Monique Valcour, a professor of management at EDHEC Business School in France, wrote the following in a recent Harvard Business Review (HBR) blog post: The "follow your passion" self-help industry tends to under-emphasize this key point: all of the self-awareness in the world is of little use if you can't pitch your passion to a buyer. A sustainable career is built upon the ability to show that you can fill a need that someone is willing to pay for. This holds not only when you're starting a business or looking for a new job; it's also an important springboard for refining your current job and your career trajectory to make it more ideal.

Valcour’s HBR piece was on career crafting, and she provided valuable steps we can take to ensure we use our skills, are challenged to develop new ones, find meaning at work, have marketable skills, and fit work into our overall life goals -- including those regarding family, friends, and leisure. To read the piece, click here:

In a subsequent article on the Huffington Post, Cal Newport, the author of “So Good They Can’t Ignore You: Why Skills Trump Passion in the Quest for Work You Love” was quoted on the CNN blog as saying "Don't set out to discover passion. Instead, set out to develop it". A link to Newport’s original post can be found here

As a researcher who studies identity development during adulthood, I found all of this advice to be a breath of fresh air. Following your bliss is important, but it’s better to create your bliss. You may not like your job and fantasize you could earn a six-figure salary doing something you love, such as making sock monkeys and selling them on, but for most of us, that isn’t going to happen.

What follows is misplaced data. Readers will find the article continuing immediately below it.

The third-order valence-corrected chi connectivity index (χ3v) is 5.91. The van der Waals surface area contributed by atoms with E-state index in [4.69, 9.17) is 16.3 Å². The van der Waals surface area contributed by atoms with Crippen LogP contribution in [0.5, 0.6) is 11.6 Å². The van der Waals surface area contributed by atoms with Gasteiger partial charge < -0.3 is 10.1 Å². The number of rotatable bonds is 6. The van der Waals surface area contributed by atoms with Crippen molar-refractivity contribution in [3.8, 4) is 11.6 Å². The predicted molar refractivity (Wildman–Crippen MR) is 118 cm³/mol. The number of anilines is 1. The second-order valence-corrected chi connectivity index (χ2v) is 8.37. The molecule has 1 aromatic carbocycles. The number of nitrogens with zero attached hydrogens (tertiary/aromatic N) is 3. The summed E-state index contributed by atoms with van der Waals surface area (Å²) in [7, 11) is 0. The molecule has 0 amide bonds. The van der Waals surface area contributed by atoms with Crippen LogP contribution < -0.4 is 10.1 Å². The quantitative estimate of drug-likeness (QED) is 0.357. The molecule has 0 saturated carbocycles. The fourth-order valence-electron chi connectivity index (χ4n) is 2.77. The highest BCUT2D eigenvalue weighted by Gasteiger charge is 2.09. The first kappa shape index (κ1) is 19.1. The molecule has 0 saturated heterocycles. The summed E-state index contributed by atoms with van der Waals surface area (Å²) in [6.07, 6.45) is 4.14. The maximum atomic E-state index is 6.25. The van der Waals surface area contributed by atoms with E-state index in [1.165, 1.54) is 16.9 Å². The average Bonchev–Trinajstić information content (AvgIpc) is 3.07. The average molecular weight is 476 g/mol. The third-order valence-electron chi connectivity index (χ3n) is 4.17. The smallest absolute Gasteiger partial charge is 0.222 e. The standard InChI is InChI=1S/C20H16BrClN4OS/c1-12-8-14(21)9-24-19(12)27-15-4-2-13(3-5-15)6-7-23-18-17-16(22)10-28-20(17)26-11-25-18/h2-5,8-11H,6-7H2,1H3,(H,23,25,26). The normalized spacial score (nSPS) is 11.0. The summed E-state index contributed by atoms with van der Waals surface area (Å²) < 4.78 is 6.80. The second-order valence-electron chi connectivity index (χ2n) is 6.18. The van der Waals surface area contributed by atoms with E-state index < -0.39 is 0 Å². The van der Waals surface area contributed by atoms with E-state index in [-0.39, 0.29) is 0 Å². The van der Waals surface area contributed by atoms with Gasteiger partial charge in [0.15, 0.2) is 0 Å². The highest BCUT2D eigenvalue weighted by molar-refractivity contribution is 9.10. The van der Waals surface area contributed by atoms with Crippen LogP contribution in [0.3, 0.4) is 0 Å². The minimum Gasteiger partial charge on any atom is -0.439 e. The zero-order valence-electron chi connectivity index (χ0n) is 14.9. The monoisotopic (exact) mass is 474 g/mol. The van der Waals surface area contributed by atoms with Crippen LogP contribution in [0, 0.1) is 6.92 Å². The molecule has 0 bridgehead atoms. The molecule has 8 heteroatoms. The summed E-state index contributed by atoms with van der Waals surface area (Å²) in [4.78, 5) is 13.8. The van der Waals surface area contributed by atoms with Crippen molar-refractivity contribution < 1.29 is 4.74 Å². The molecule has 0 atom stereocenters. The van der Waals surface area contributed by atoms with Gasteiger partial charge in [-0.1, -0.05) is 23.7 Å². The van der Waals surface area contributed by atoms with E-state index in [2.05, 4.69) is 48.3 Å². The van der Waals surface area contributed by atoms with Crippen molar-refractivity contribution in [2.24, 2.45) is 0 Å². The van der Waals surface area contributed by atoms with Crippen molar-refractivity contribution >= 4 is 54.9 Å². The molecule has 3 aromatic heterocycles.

On the other hand, even if we don’t like our job, we can discover aspects of our work that we really do like, or at least have the potential to create bliss for us. For example, in my work as a professor, I really don’t like serving on university committees, given I am impatient and like to accomplish things asap. So I try to choose a few committees based on my interests, such as a student success task force, which gives satisfaction. And I’m developing new skills all the time in the job, such as learning how to teach online, adopting the latest statistical techniques to analyze research data, and conducting studies specifically on career identity development in adulthood. 

If I spent all day complaining about the parts of my job that I don’t like, I wouldn’t have much energy to discover the aspects that are both fulfilling to me and help me stay valuable to my employer.

Notice that career crafting is an ongoing process. We need to regularly check in with ourselves, see if we are providing value to our employer, and take notice of trends in our industry so we can always keep our skill set sharp.

I’ve discussed identity statuses before on this blog, but let me do a brief review here, because continuous career crafting can be better appreciated within this framework.

Identity Diffusion: Individuals in this status show low levels of Exploration and low levels of Commitment, i.e., they haven’t thought much about who they are and haven’t made much of a decision about it either.

Identity Foreclosure: Individuals in this status show low levels of Exploration and high levels of Commitment, i.e., they haven’t thought much about who they are but they have made a decision, such as a college student deciding to go into psychology because it sounds interesting – but without having looked into the statistics and research methods required for the major.